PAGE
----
Teammates say the offensive linemen have shown vast improvement.

"They are doing a good job, really good job," defensive tackle Sharrif Floyd said. "They are understanding defenses, they are understanding why they have to block a certain way and where the slide protection goes. So I think we're all a lot mentally stronger."

Whoever wins the quarterback job — Jacoby Brissett or Jeff Driskel — also needs the line to pass protect much better. The Gators were No. 5 in the league in passing offense (185.7 yards per game), and former quarterback John Brantley was often injured or running for his life.

"That was one of the things that we struggled with last year, pass protection," junior right guard Jon Halapio said. "It was basically (not understanding) calls, and just studying the defenses. I feel like with (new line coach Tim) Davis this year, he's been stressing that a lot — looking at safety rotations and different aligning of the gaps of down linemen, and just different looks of the linebackers."

The offensive linemen say that better offseason training, the addition of Davis and a new attitude will yield better results.

"We know that what we put out last year isn't the University of Florida," center Jonotthan Harrison said. "And this season, we have to change that. So we've been working hard the whole offseason to change this season around."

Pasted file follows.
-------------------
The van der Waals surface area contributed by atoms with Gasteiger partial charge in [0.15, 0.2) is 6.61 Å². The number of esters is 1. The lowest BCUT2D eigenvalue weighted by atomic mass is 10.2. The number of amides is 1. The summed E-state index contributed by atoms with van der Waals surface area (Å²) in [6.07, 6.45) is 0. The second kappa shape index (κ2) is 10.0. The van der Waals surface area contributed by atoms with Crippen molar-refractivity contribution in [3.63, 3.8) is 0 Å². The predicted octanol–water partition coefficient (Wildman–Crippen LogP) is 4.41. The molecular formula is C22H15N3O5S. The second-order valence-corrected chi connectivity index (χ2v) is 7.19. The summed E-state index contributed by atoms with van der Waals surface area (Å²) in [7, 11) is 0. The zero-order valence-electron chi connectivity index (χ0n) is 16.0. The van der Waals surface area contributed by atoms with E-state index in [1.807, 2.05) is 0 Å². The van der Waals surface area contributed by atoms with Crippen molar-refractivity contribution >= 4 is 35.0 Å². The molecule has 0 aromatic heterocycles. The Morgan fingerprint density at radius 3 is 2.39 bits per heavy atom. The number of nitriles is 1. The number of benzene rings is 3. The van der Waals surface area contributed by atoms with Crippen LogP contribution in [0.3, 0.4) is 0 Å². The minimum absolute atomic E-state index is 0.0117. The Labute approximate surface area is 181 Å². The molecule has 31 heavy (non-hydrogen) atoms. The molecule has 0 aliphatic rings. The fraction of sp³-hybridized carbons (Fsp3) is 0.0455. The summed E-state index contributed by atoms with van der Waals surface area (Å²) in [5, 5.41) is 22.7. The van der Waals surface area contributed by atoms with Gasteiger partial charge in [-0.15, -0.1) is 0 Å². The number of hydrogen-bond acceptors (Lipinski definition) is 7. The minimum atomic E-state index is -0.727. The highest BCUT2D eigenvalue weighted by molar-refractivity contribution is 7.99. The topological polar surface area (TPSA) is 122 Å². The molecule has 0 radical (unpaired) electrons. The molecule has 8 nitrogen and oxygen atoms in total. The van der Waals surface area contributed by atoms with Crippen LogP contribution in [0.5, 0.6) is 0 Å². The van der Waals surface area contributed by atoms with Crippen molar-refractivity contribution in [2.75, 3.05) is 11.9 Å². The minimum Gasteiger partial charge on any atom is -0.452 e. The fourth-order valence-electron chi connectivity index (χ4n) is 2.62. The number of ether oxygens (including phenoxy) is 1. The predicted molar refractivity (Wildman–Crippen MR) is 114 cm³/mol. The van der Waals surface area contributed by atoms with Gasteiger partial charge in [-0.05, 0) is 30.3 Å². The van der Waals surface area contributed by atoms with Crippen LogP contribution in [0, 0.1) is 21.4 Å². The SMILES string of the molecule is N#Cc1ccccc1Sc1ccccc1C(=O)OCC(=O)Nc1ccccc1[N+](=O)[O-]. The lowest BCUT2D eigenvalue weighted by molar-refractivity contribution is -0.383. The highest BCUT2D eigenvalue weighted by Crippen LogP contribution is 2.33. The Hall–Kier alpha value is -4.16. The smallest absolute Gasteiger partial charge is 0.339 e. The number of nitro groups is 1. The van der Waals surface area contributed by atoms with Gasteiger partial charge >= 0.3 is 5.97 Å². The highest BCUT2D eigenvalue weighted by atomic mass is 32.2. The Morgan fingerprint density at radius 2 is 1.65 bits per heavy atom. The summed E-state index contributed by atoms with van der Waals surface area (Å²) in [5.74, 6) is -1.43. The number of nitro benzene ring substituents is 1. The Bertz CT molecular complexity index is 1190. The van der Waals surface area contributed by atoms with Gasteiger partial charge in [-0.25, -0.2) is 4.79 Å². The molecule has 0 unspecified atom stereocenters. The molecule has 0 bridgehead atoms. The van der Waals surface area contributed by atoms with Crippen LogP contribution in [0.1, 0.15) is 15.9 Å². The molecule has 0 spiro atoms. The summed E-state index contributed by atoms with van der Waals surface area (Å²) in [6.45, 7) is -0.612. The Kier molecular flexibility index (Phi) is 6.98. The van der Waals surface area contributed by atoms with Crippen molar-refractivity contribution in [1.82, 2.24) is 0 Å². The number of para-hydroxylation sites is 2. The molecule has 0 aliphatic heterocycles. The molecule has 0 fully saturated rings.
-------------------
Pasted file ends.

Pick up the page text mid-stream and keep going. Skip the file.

Antonya English can be reached at

Florida Gators hope to boost running game this season 08/21/12 [Last modified: Tuesday, August 21, 2012 10:54pm]
Photo reprints | Article reprints

© 2017 Tampa Bay Times


Join the discussion: Click to view comments, add yours

  1. Red state: Yes, Bill O'Reilly is a Bucs fan


    TAMPA -- The question was simple enough for Bucs fans: Why is former Fox News personality Bill O'Reilly wearing a red Bucs polo?

    O'Reilly was wearing the polo during a few video clips from his "No Spin News" podcast posted on his website Monday, which was exciting news for some Bucs fans and not-so-exciting …

    Former Fox News personality Bill O'Reilly was sporting a red Bucs polo during his "No Spin News" video podcast Monday. An assistant said the shirt was given to him by former Bucs tight end Dave Moore.